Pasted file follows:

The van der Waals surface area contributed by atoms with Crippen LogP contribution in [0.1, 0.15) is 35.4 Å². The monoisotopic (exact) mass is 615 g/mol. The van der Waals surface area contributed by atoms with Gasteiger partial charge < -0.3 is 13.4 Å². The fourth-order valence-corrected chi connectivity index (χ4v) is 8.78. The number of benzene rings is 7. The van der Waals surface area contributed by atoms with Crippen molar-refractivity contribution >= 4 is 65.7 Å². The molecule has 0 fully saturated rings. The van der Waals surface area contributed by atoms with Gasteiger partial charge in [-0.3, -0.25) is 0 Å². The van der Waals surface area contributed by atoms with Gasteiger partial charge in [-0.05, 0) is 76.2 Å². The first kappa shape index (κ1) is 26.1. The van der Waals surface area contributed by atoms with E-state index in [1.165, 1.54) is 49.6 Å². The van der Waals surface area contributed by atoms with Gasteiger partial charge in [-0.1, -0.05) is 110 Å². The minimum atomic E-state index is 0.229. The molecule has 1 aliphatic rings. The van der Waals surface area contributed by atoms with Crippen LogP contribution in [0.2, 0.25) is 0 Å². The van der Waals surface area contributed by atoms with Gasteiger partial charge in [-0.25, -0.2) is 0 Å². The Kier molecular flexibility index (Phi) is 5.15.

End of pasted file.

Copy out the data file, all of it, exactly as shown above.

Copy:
The van der Waals surface area contributed by atoms with Crippen LogP contribution in [0.1, 0.15) is 35.4 Å². The monoisotopic (exact) mass is 615 g/mol. The van der Waals surface area contributed by atoms with Gasteiger partial charge < -0.3 is 13.4 Å². The fourth-order valence-corrected chi connectivity index (χ4v) is 8.78. The number of benzene rings is 7. The van der Waals surface area contributed by atoms with Crippen molar-refractivity contribution >= 4 is 65.7 Å². The molecule has 0 fully saturated rings. The van der Waals surface area contributed by atoms with Gasteiger partial charge in [-0.3, -0.25) is 0 Å². The van der Waals surface area contributed by atoms with Gasteiger partial charge in [-0.05, 0) is 76.2 Å². The first kappa shape index (κ1) is 26.1. The van der Waals surface area contributed by atoms with E-state index in [1.165, 1.54) is 49.6 Å². The van der Waals surface area contributed by atoms with Gasteiger partial charge in [-0.1, -0.05) is 110 Å². The minimum atomic E-state index is 0.229. The molecule has 1 aliphatic rings. The van der Waals surface area contributed by atoms with Crippen LogP contribution in [0.2, 0.25) is 0 Å². The van der Waals surface area contributed by atoms with Gasteiger partial charge in [-0.25, -0.2) is 0 Å². The Kier molecular flexibility index (Phi) is 5.15.